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E File 2012 Taxes Free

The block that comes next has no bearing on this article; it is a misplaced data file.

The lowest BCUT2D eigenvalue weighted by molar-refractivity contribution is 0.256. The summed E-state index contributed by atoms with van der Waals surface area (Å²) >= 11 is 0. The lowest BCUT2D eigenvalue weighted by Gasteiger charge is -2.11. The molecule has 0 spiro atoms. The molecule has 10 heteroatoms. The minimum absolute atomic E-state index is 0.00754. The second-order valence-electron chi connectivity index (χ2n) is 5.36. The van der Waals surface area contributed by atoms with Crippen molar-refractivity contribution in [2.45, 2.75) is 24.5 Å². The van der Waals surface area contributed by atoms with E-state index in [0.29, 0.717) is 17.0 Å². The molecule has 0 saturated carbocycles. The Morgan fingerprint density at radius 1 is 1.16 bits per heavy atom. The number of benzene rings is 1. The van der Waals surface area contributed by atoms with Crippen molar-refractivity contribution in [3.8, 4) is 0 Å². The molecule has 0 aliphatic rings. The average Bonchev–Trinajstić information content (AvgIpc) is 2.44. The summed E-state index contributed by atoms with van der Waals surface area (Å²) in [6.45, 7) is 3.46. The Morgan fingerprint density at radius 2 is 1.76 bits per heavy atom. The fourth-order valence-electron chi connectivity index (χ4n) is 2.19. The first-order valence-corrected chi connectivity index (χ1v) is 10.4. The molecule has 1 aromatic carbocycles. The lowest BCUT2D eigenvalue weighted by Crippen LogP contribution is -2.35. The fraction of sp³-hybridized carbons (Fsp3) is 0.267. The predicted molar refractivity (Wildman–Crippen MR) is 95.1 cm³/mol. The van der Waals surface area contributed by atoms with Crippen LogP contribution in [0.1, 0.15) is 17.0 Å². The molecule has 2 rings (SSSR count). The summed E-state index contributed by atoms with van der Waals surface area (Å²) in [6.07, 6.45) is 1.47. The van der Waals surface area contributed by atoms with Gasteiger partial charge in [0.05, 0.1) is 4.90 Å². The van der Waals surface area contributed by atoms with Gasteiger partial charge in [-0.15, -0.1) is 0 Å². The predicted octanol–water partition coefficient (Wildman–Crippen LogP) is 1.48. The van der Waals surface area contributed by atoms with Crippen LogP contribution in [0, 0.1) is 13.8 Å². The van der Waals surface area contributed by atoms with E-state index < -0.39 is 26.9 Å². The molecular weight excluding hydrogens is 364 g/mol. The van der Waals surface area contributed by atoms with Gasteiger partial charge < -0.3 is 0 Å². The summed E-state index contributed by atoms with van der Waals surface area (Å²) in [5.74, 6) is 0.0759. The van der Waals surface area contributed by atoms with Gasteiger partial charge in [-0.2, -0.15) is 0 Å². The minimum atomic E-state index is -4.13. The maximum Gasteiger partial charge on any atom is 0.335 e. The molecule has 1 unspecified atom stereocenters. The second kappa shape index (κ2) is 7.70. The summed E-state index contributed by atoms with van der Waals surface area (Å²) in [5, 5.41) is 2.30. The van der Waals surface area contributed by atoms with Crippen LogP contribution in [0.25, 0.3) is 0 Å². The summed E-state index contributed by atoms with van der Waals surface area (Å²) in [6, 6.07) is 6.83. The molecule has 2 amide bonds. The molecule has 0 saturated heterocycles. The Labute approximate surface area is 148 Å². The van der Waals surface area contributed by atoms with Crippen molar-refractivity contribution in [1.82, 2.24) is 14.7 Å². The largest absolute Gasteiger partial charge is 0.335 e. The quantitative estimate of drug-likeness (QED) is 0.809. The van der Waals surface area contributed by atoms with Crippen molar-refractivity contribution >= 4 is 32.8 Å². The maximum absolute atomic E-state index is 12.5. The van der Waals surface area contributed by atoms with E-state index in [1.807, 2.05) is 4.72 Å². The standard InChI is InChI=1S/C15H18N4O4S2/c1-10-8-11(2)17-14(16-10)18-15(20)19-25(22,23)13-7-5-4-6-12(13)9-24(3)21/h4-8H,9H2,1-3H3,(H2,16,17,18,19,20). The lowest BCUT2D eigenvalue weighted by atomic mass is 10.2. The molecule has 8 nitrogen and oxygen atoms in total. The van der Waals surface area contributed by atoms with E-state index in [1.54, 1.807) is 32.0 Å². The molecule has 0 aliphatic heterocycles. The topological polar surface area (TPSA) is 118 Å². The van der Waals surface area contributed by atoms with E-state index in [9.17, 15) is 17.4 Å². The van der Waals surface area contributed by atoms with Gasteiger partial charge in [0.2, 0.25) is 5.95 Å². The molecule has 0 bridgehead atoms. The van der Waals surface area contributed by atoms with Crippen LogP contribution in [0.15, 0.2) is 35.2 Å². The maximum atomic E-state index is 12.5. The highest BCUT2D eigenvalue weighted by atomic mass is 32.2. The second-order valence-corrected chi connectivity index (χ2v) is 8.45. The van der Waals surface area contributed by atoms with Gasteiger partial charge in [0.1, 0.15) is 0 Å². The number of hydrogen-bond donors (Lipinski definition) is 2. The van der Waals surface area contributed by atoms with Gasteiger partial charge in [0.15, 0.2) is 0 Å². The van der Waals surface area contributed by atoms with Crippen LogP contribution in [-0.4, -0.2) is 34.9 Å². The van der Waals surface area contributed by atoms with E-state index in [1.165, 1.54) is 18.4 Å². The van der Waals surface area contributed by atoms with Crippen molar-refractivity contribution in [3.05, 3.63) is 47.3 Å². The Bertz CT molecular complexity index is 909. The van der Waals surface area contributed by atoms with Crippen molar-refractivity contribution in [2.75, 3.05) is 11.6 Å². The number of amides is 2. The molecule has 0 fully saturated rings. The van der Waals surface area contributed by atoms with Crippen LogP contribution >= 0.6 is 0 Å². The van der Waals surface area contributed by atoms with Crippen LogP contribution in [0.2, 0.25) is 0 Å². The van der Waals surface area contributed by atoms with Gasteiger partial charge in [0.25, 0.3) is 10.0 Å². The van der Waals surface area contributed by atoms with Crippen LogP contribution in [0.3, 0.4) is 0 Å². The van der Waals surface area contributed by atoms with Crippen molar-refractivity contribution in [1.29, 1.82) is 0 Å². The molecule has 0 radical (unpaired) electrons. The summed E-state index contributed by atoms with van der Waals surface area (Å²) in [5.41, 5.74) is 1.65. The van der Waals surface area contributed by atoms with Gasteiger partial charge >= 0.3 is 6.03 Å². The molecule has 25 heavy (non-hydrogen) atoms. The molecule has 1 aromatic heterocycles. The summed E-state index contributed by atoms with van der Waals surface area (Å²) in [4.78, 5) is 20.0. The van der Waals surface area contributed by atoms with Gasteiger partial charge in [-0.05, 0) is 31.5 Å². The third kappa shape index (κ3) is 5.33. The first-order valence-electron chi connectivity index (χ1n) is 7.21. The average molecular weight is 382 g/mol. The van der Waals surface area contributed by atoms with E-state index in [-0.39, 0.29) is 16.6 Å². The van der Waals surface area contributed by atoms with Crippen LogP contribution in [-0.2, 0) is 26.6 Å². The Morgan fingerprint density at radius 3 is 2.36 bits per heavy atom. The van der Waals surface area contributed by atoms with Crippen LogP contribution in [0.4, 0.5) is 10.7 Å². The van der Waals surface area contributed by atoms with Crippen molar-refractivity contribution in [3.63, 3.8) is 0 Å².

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E File 2012 Taxes Free